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How Retired Seniors Can Relieve Chronic Pain

Elderly woman with her hands folded in front

By Brooke Chaplan

Life doesn’t seem fair when you realize that you’ve worked hard for retirement only to find out that you’ve got chronic aches and pains that make it hard to enjoy your favorite hobbies. Going golfing or spending time in the garden is less enticing when you wake up with a sore back or aching joints. Although it might seem impossible, it is possible to manage chronic pain and get back to enjoying your life in retirement.

Identify the Source of the Discomfort

The cause for certain types of chronic pain is sometimes hard to pin down. This is because you have nerves that run through your body. An injury in one area can sometimes cause pain somewhere else. Or, you might not be fully sure of why your back or joint hurts. Consider contacting a medical professional that can help you find a suitable pain relief solution. Relying on an expert will allow you to determine the safest and most effective way to ease any pain or discomfort you have been experiencing. Starting out with a thorough physical exam and diagnostic imaging tests helps you to know that you are treating the right part of your body.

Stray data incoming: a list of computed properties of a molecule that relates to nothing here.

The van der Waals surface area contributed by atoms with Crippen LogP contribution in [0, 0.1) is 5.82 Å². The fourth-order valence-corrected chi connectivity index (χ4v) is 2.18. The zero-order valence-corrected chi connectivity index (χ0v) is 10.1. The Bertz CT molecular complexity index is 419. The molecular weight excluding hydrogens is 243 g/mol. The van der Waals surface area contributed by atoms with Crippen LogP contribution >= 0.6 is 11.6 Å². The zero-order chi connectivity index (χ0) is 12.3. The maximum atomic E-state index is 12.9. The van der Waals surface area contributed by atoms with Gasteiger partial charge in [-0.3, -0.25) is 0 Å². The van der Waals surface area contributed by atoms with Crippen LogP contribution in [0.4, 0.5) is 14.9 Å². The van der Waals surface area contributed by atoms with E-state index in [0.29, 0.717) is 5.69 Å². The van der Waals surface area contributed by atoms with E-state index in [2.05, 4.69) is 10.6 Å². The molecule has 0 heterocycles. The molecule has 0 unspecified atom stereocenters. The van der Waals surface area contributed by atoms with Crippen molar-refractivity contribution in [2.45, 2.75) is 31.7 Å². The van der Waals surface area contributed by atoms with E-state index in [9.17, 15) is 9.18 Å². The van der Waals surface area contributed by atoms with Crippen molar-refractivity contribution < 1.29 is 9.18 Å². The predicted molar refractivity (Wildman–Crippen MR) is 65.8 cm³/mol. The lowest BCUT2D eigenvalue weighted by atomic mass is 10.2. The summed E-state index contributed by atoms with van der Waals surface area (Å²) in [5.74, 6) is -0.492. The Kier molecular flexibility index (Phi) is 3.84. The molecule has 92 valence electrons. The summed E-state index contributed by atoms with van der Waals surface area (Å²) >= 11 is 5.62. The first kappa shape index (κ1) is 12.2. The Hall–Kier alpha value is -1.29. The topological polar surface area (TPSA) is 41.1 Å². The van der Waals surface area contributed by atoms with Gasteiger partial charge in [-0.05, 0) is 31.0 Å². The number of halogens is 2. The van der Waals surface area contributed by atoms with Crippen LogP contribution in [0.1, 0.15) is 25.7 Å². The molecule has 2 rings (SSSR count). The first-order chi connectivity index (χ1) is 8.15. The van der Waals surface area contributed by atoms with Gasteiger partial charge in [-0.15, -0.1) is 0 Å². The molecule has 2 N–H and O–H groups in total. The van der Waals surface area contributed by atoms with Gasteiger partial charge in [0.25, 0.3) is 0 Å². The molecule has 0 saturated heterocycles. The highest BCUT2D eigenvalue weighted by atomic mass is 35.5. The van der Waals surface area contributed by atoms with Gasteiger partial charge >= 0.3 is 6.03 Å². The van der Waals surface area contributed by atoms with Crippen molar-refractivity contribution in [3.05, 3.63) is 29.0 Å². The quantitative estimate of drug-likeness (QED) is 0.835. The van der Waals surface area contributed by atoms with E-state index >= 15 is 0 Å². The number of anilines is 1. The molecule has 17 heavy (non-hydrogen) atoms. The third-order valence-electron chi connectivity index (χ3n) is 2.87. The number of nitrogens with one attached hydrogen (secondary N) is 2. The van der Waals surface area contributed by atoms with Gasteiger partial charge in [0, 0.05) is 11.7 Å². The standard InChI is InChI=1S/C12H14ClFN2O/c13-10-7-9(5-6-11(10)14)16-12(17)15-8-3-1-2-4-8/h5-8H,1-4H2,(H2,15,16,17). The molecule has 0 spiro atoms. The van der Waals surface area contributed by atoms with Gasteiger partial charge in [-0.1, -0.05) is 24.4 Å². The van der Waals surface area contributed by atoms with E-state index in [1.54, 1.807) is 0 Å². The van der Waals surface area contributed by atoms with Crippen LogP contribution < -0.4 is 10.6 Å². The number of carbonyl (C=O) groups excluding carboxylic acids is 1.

Try Steroid Injections

Steroid injections are a powerful way to achieve long-lasting pain relief. With an injection, steroids are placed directly into a joint, trigger point, or tendon where they help to bring down inflammation that contributes to pain. Depending upon your injury, you may find that you get adequate relief from just one injection. Or, you can get them done on a regular basis to treat ongoing pain.

Continue to Be Active

Sure, just climbing out of bed or your favorite armchair is painful some days. However, sitting too much just causes your body to get stiff. Try to make sure that you get up and move around for several minutes every hour. Even if you just walk around the house, you’ll find that your pain seems to lessen with more movement.

Practice Good Posture

Secondary injuries can lead to even more chronic pain. Try to make sure that you aren’t overstraining one part of your body in an effort to avoid discomfort in another. For example, many seniors begin to stoop if their back hurts, or you might put more weight on a knee that hurts less than the other. Once you’ve treated the main source of your pain, then focus on using good posture to avoid putting too much pressure on the uninjured parts of your body.

Addressing chronic pain often takes some trial and error to find what works the best. You may also want to combine strategies to fully target all of the causes of your pain. Learning what helps to make you feel more comfortable gives you go-to strategies that you can use whenever you feel that familiar pain getting worse.

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